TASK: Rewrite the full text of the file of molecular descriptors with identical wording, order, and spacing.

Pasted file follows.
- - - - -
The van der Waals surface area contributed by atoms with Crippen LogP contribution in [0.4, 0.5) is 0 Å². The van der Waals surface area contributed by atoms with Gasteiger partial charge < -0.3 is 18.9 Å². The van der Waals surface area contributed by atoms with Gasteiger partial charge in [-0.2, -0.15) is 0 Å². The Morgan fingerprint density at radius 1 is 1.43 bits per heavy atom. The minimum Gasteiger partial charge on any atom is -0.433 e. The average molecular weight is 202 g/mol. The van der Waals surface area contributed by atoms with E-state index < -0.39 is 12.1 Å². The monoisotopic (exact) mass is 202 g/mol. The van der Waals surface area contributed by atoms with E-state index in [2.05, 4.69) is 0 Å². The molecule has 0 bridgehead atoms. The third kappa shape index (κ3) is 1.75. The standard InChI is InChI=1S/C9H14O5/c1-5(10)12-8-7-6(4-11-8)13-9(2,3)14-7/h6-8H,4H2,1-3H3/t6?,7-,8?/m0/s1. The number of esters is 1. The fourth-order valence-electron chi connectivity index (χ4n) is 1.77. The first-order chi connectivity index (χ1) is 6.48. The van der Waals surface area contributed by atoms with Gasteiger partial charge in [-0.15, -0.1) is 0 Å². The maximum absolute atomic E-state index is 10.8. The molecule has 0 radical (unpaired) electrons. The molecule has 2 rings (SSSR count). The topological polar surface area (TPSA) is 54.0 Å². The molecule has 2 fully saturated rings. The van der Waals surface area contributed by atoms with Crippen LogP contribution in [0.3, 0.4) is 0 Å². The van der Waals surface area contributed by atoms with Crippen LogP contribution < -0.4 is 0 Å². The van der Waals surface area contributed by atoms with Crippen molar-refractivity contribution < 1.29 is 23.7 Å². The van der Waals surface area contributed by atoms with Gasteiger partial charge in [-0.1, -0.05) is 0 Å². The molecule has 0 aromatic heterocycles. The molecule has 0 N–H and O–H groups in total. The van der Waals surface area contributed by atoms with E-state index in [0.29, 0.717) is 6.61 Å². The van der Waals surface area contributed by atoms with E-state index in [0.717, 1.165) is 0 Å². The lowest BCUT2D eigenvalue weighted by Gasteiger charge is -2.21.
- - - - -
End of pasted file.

The van der Waals surface area contributed by atoms with Crippen LogP contribution in [0.4, 0.5) is 0 Å². The van der Waals surface area contributed by atoms with Gasteiger partial charge < -0.3 is 18.9 Å². The van der Waals surface area contributed by atoms with Gasteiger partial charge in [-0.2, -0.15) is 0 Å². The Morgan fingerprint density at radius 1 is 1.43 bits per heavy atom. The minimum Gasteiger partial charge on any atom is -0.433 e. The average molecular weight is 202 g/mol. The van der Waals surface area contributed by atoms with E-state index < -0.39 is 12.1 Å². The monoisotopic (exact) mass is 202 g/mol. The van der Waals surface area contributed by atoms with E-state index in [2.05, 4.69) is 0 Å². The molecule has 0 bridgehead atoms. The third kappa shape index (κ3) is 1.75. The standard InChI is InChI=1S/C9H14O5/c1-5(10)12-8-7-6(4-11-8)13-9(2,3)14-7/h6-8H,4H2,1-3H3/t6?,7-,8?/m0/s1. The number of esters is 1. The fourth-order valence-electron chi connectivity index (χ4n) is 1.77. The first-order chi connectivity index (χ1) is 6.48. The van der Waals surface area contributed by atoms with Gasteiger partial charge in [-0.15, -0.1) is 0 Å². The maximum absolute atomic E-state index is 10.8. The molecule has 0 radical (unpaired) electrons. The molecule has 2 rings (SSSR count). The topological polar surface area (TPSA) is 54.0 Å². The molecule has 2 fully saturated rings. The van der Waals surface area contributed by atoms with Crippen LogP contribution in [0.3, 0.4) is 0 Å². The van der Waals surface area contributed by atoms with Crippen LogP contribution < -0.4 is 0 Å². The van der Waals surface area contributed by atoms with Crippen molar-refractivity contribution < 1.29 is 23.7 Å². The van der Waals surface area contributed by atoms with Gasteiger partial charge in [-0.1, -0.05) is 0 Å². The molecule has 0 aromatic heterocycles. The molecule has 0 N–H and O–H groups in total. The van der Waals surface area contributed by atoms with E-state index in [0.29, 0.717) is 6.61 Å². The van der Waals surface area contributed by atoms with E-state index in [0.717, 1.165) is 0 Å². The lowest BCUT2D eigenvalue weighted by Gasteiger charge is -2.21.